How Can an Attorney Help Me Prepare My Case?
Since cases involving punitive damages involve complex factual and legal issues, it is vital that you have an experienced personal injury attorney available to advocate for your needs. Your attorney can help you line up evidence, document expenses, and negotiate with the insurance company or others on your behalf. This leaves you free to focus on recovering from your injuries to the fullest extent possible. Personal injury attorneys work on a contingency fee basis, which means there is no upfront cost for your legal representation. The attorney accepts a percentage of your final settlement as the fee for his services. If the attorney is unsuccessful in a contingency claim, then he does not get paid for his work.
Inland Empire Law Group's legal team is committed to helping injured California residents receive the personal injury compensation deserve. Call (888) 694-3529 today to schedule a free, no-obligation consultation.
How will self-employment affect my personal injury case?
Recovery for lost wages can be a significant portion of any serious personal injury claim. However, receiving a fair settlement becomes more complicated when you are self-employed and your income fluctuates or is based on more than your own efforts.
Someone who is self-employed works for himself instead of being an employee of another business. The self-employed are typically either owners of unincorporated small businesses or work as independent contractors.
Self-employment encompasses a wide range of professions and industries. Salespeople, real estate agents, writers, artists, musicians, accountants, mechanics, doctors, and software developers are just a few of the many different types of self-employed people you will find working across the United States. People who are contractors in the gig economy working for services such as Uber or Fiverr are also considered self-employed, even if they only work through one service provider.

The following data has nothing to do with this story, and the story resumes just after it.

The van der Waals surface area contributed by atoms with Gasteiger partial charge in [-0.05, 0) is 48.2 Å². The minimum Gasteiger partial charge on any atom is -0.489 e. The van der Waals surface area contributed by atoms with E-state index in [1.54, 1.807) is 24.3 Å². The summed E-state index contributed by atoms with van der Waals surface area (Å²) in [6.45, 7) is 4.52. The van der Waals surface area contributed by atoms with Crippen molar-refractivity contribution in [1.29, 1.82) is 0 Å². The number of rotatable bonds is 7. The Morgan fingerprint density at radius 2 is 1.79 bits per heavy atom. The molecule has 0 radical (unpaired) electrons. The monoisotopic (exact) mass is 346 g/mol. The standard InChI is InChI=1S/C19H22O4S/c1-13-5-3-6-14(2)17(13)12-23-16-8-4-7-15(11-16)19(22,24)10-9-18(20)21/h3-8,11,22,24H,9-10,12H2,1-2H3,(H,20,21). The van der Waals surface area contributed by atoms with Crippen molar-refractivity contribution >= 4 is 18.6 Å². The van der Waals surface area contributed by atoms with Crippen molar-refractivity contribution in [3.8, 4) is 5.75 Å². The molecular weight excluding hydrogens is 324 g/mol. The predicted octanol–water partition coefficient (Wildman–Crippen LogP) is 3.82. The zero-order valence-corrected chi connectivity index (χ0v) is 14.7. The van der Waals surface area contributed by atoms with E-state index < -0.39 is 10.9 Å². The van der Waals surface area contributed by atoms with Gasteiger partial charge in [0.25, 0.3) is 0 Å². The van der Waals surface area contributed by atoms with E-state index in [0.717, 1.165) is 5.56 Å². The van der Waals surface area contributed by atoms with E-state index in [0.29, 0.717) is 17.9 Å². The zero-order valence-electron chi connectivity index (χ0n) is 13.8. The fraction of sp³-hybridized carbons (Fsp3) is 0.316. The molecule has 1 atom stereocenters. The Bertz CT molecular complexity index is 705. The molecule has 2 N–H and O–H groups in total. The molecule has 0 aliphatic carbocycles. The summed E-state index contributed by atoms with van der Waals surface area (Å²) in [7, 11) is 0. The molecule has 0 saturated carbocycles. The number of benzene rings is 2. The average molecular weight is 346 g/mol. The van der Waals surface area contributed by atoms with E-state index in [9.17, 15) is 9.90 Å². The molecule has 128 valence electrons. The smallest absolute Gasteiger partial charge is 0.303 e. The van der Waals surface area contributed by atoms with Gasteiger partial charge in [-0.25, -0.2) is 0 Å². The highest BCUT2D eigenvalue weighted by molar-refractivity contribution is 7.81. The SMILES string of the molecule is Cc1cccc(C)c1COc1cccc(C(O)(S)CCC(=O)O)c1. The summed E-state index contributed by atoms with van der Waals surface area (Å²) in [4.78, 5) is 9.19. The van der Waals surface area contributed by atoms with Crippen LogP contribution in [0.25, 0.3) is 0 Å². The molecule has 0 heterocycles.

Types of Compensation
In a personal injury claim for injuries that are the result of another party's negligence, you are entitled to compensation for medical expenses, pain and suffering, and lost wages. As a self-employed person, your lost wages include:
- Lost income
- Loss of future earning capacity
- Lost business opportunities
- Lost goodwill or damage to your professional reputation
- Lost profits that can no longer be invested back into your business
If you were forced to hire someone to provide essential business services while you were recovering from your injuries, this person's wages could be included in your request for compensation. If applicable, overtime pay for existing employees who were required to take on additional duties in your absence can also be included.
Documentation is absolutely vital to proving how much income your business generates. Supporting documents your attorney might ask for include:
- Income tax returns
- Bank statements
- Work orders
- Profit and loss statements
- Forms 1099-MISC
- Deposit information for cash and credit sales
- Payroll records
If you have been self-employed for several years, these documents will probably be fairly easy to provide. However, if you are newly self-employed or your income has recently changed dramatically, you may need to think outside the box to provide the appropriate proof. For example, attorneys sometimes recommend submitting letters from clients you have been working with or those who have agreed to have you perform work in the future. This avenue may be necessary if you have no other way to prove what your normal income.
Having an economic loss expert testify on your behalf is another way to support your claim for damages. An economic loss expert can assess your earning potential given your education, past experience, and the local market for your services. He can also help to provide insight into how your injuries will affect your ability to support yourself in the future.
How an Attorney Can Help
Due to the challenges associated with accurately estimating self-employment income, having an attorney to advocate for your needs throughout the settlement process is in your best interests. Your attorney will be able to assess the value of your case, help you properly document your income, and negotiate with the insurance company on your behalf.
It is a common misconception that legal representation is unaffordable when you do not have a steady income, but personal injury attorneys accept cases on a contingency fee basis. This means you owe no money upfront and will pay a percentage of your settlement to your attorney as the fee for representation. With this arrangement, you can rest easy knowing that your attorney is committed to helping you protect your right to compensation.
The attorneys at Inland Empire Law Group are dedicated to helping California residents receive the personal injury compensation they need to move forward with their lives. Call today to schedule a free, no-obligation consultation at our Rancho Cucamonga or Victorville offices.